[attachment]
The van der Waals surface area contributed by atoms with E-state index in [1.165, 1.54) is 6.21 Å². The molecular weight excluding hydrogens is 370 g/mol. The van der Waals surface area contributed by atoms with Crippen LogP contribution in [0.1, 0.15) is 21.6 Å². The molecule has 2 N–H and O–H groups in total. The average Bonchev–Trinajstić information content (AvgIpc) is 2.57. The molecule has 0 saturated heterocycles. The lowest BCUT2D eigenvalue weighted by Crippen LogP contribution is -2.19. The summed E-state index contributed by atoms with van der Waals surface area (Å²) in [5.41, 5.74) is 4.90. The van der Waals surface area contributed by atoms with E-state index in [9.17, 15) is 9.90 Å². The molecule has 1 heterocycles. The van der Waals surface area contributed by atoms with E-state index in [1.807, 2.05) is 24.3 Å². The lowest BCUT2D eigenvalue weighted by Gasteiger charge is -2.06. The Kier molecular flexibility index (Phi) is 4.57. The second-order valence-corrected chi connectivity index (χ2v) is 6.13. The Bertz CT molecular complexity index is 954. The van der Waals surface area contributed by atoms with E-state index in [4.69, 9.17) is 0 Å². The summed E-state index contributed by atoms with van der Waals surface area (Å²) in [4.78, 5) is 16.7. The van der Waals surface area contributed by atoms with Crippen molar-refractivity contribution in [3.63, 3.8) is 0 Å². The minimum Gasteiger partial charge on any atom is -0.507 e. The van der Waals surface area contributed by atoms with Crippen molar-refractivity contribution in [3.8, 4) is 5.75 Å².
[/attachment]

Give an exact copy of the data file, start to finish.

The van der Waals surface area contributed by atoms with E-state index in [1.165, 1.54) is 6.21 Å². The molecular weight excluding hydrogens is 370 g/mol. The van der Waals surface area contributed by atoms with Crippen LogP contribution in [0.1, 0.15) is 21.6 Å². The molecule has 2 N–H and O–H groups in total. The average Bonchev–Trinajstić information content (AvgIpc) is 2.57. The molecule has 0 saturated heterocycles. The lowest BCUT2D eigenvalue weighted by Crippen LogP contribution is -2.19. The summed E-state index contributed by atoms with van der Waals surface area (Å²) in [5.41, 5.74) is 4.90. The van der Waals surface area contributed by atoms with E-state index in [9.17, 15) is 9.90 Å². The molecule has 1 heterocycles. The van der Waals surface area contributed by atoms with E-state index in [1.807, 2.05) is 24.3 Å². The lowest BCUT2D eigenvalue weighted by Gasteiger charge is -2.06. The Kier molecular flexibility index (Phi) is 4.57. The second-order valence-corrected chi connectivity index (χ2v) is 6.13. The Bertz CT molecular complexity index is 954. The van der Waals surface area contributed by atoms with E-state index in [4.69, 9.17) is 0 Å². The summed E-state index contributed by atoms with van der Waals surface area (Å²) in [4.78, 5) is 16.7. The van der Waals surface area contributed by atoms with Crippen molar-refractivity contribution in [3.63, 3.8) is 0 Å². The minimum Gasteiger partial charge on any atom is -0.507 e. The van der Waals surface area contributed by atoms with Crippen molar-refractivity contribution in [3.8, 4) is 5.75 Å².